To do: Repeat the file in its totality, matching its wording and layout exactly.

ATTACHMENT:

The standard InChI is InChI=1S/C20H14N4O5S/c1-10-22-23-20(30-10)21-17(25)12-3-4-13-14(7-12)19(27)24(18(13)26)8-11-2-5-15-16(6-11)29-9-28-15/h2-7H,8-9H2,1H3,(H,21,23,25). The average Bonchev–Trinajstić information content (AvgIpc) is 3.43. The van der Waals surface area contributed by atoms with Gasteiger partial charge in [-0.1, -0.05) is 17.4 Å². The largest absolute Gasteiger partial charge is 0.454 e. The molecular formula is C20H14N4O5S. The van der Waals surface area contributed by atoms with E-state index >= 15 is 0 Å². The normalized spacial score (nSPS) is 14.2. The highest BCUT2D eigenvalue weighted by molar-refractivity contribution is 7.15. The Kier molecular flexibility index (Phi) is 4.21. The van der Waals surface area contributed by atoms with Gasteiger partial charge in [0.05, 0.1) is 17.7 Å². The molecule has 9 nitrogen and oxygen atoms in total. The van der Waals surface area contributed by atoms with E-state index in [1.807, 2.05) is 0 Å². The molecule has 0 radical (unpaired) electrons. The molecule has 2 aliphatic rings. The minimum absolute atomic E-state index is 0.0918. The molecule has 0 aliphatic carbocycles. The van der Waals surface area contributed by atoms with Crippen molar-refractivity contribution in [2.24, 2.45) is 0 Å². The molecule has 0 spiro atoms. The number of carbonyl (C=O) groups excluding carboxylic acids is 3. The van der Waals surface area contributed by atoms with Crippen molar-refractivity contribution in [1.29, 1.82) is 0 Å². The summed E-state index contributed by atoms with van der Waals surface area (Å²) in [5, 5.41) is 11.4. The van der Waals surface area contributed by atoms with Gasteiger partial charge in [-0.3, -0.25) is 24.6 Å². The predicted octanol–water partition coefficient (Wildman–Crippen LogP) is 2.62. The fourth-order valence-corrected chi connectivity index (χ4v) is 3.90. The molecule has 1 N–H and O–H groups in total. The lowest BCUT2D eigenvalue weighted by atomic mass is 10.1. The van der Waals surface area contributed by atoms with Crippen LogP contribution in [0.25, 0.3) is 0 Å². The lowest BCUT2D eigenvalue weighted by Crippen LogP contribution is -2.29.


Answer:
The standard InChI is InChI=1S/C20H14N4O5S/c1-10-22-23-20(30-10)21-17(25)12-3-4-13-14(7-12)19(27)24(18(13)26)8-11-2-5-15-16(6-11)29-9-28-15/h2-7H,8-9H2,1H3,(H,21,23,25). The average Bonchev–Trinajstić information content (AvgIpc) is 3.43. The van der Waals surface area contributed by atoms with Gasteiger partial charge in [-0.1, -0.05) is 17.4 Å². The largest absolute Gasteiger partial charge is 0.454 e. The molecular formula is C20H14N4O5S. The van der Waals surface area contributed by atoms with E-state index >= 15 is 0 Å². The normalized spacial score (nSPS) is 14.2. The highest BCUT2D eigenvalue weighted by molar-refractivity contribution is 7.15. The Kier molecular flexibility index (Phi) is 4.21. The van der Waals surface area contributed by atoms with Gasteiger partial charge in [0.05, 0.1) is 17.7 Å². The molecule has 9 nitrogen and oxygen atoms in total. The van der Waals surface area contributed by atoms with E-state index in [1.807, 2.05) is 0 Å². The molecule has 0 radical (unpaired) electrons. The molecule has 2 aliphatic rings. The minimum absolute atomic E-state index is 0.0918. The molecule has 0 aliphatic carbocycles. The van der Waals surface area contributed by atoms with Crippen molar-refractivity contribution in [2.24, 2.45) is 0 Å². The molecule has 0 spiro atoms. The number of carbonyl (C=O) groups excluding carboxylic acids is 3. The van der Waals surface area contributed by atoms with Crippen molar-refractivity contribution in [1.29, 1.82) is 0 Å². The summed E-state index contributed by atoms with van der Waals surface area (Å²) in [5, 5.41) is 11.4. The van der Waals surface area contributed by atoms with Gasteiger partial charge in [-0.3, -0.25) is 24.6 Å². The predicted octanol–water partition coefficient (Wildman–Crippen LogP) is 2.62. The fourth-order valence-corrected chi connectivity index (χ4v) is 3.90. The molecule has 1 N–H and O–H groups in total. The lowest BCUT2D eigenvalue weighted by atomic mass is 10.1. The van der Waals surface area contributed by atoms with Crippen LogP contribution in [0.25, 0.3) is 0 Å². The lowest BCUT2D eigenvalue weighted by Crippen LogP contribution is -2.29.